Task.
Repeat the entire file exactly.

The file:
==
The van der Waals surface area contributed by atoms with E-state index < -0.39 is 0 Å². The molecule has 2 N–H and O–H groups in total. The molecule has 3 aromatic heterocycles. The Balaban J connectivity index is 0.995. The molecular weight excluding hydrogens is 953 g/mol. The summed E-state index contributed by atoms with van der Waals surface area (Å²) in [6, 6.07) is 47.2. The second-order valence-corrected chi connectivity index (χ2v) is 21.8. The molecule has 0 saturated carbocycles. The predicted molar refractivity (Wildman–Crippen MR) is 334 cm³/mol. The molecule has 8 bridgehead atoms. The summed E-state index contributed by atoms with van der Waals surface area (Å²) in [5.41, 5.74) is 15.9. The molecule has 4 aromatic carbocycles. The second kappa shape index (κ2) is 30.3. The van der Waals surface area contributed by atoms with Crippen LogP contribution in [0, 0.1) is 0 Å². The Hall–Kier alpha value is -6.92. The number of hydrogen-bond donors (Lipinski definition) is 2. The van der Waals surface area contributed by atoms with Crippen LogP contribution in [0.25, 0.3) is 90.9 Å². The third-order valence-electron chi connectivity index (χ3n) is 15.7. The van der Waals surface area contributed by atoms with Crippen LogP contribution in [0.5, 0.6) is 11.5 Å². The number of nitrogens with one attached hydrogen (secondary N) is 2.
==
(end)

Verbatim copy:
The van der Waals surface area contributed by atoms with E-state index < -0.39 is 0 Å². The molecule has 2 N–H and O–H groups in total. The molecule has 3 aromatic heterocycles. The Balaban J connectivity index is 0.995. The molecular weight excluding hydrogens is 953 g/mol. The summed E-state index contributed by atoms with van der Waals surface area (Å²) in [6, 6.07) is 47.2. The second-order valence-corrected chi connectivity index (χ2v) is 21.8. The molecule has 0 saturated carbocycles. The predicted molar refractivity (Wildman–Crippen MR) is 334 cm³/mol. The molecule has 8 bridgehead atoms. The summed E-state index contributed by atoms with van der Waals surface area (Å²) in [5.41, 5.74) is 15.9. The molecule has 4 aromatic carbocycles. The second kappa shape index (κ2) is 30.3. The van der Waals surface area contributed by atoms with Crippen LogP contribution in [0, 0.1) is 0 Å². The Hall–Kier alpha value is -6.92. The number of hydrogen-bond donors (Lipinski definition) is 2. The van der Waals surface area contributed by atoms with Crippen LogP contribution in [0.25, 0.3) is 90.9 Å². The third-order valence-electron chi connectivity index (χ3n) is 15.7. The van der Waals surface area contributed by atoms with Crippen LogP contribution in [0.5, 0.6) is 11.5 Å². The number of nitrogens with one attached hydrogen (secondary N) is 2.